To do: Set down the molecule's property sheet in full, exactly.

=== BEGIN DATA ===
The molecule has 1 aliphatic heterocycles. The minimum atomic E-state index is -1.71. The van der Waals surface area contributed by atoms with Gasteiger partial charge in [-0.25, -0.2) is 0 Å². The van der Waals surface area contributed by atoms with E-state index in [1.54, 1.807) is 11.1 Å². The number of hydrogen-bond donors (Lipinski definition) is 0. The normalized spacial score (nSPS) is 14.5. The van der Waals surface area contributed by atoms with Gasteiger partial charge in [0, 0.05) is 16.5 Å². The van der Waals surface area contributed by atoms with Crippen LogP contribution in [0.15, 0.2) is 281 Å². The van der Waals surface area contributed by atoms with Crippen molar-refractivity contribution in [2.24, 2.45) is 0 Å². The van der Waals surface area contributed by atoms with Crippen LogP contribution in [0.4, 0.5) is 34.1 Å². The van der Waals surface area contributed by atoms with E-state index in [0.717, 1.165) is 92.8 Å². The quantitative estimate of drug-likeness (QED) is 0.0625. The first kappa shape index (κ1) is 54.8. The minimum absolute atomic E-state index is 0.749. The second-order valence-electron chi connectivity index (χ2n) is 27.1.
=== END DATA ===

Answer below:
The molecule has 1 aliphatic heterocycles. The minimum atomic E-state index is -1.71. The van der Waals surface area contributed by atoms with Gasteiger partial charge in [-0.25, -0.2) is 0 Å². The van der Waals surface area contributed by atoms with E-state index in [1.54, 1.807) is 11.1 Å². The number of hydrogen-bond donors (Lipinski definition) is 0. The normalized spacial score (nSPS) is 14.5. The van der Waals surface area contributed by atoms with Gasteiger partial charge in [0, 0.05) is 16.5 Å². The van der Waals surface area contributed by atoms with Crippen LogP contribution in [0.15, 0.2) is 281 Å². The van der Waals surface area contributed by atoms with Crippen molar-refractivity contribution in [2.24, 2.45) is 0 Å². The van der Waals surface area contributed by atoms with Crippen LogP contribution in [0.4, 0.5) is 34.1 Å². The van der Waals surface area contributed by atoms with E-state index in [0.717, 1.165) is 92.8 Å². The quantitative estimate of drug-likeness (QED) is 0.0625. The first kappa shape index (κ1) is 54.8. The minimum absolute atomic E-state index is 0.749. The second-order valence-electron chi connectivity index (χ2n) is 27.1.